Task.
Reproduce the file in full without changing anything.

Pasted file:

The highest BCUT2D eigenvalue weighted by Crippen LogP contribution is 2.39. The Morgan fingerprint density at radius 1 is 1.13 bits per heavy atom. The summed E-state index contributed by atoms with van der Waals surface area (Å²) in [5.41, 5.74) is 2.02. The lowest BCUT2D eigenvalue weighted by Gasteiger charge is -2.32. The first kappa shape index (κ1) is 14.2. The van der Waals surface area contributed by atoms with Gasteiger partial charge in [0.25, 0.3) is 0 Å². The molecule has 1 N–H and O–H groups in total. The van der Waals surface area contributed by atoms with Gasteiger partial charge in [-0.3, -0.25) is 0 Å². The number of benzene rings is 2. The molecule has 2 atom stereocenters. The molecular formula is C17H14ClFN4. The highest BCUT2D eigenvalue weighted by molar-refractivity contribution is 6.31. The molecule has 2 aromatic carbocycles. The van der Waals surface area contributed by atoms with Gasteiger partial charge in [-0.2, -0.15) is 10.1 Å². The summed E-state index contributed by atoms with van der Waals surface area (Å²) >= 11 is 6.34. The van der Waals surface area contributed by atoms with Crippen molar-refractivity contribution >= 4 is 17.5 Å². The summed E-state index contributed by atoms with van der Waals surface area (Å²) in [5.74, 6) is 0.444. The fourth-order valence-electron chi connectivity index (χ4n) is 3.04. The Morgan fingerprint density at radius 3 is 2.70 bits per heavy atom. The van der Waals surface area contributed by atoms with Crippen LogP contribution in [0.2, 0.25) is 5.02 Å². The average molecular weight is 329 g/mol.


The highest BCUT2D eigenvalue weighted by Crippen LogP contribution is 2.39. The Morgan fingerprint density at radius 1 is 1.13 bits per heavy atom. The summed E-state index contributed by atoms with van der Waals surface area (Å²) in [5.41, 5.74) is 2.02. The lowest BCUT2D eigenvalue weighted by Gasteiger charge is -2.32. The first kappa shape index (κ1) is 14.2. The van der Waals surface area contributed by atoms with Gasteiger partial charge in [0.25, 0.3) is 0 Å². The molecule has 1 N–H and O–H groups in total. The van der Waals surface area contributed by atoms with Gasteiger partial charge in [-0.3, -0.25) is 0 Å². The number of benzene rings is 2. The molecule has 2 atom stereocenters. The molecular formula is C17H14ClFN4. The highest BCUT2D eigenvalue weighted by molar-refractivity contribution is 6.31. The molecule has 2 aromatic carbocycles. The van der Waals surface area contributed by atoms with Gasteiger partial charge in [-0.2, -0.15) is 10.1 Å². The summed E-state index contributed by atoms with van der Waals surface area (Å²) >= 11 is 6.34. The van der Waals surface area contributed by atoms with Crippen molar-refractivity contribution >= 4 is 17.5 Å². The summed E-state index contributed by atoms with van der Waals surface area (Å²) in [5.74, 6) is 0.444. The fourth-order valence-electron chi connectivity index (χ4n) is 3.04. The Morgan fingerprint density at radius 3 is 2.70 bits per heavy atom. The van der Waals surface area contributed by atoms with Crippen LogP contribution in [0.2, 0.25) is 5.02 Å². The average molecular weight is 329 g/mol.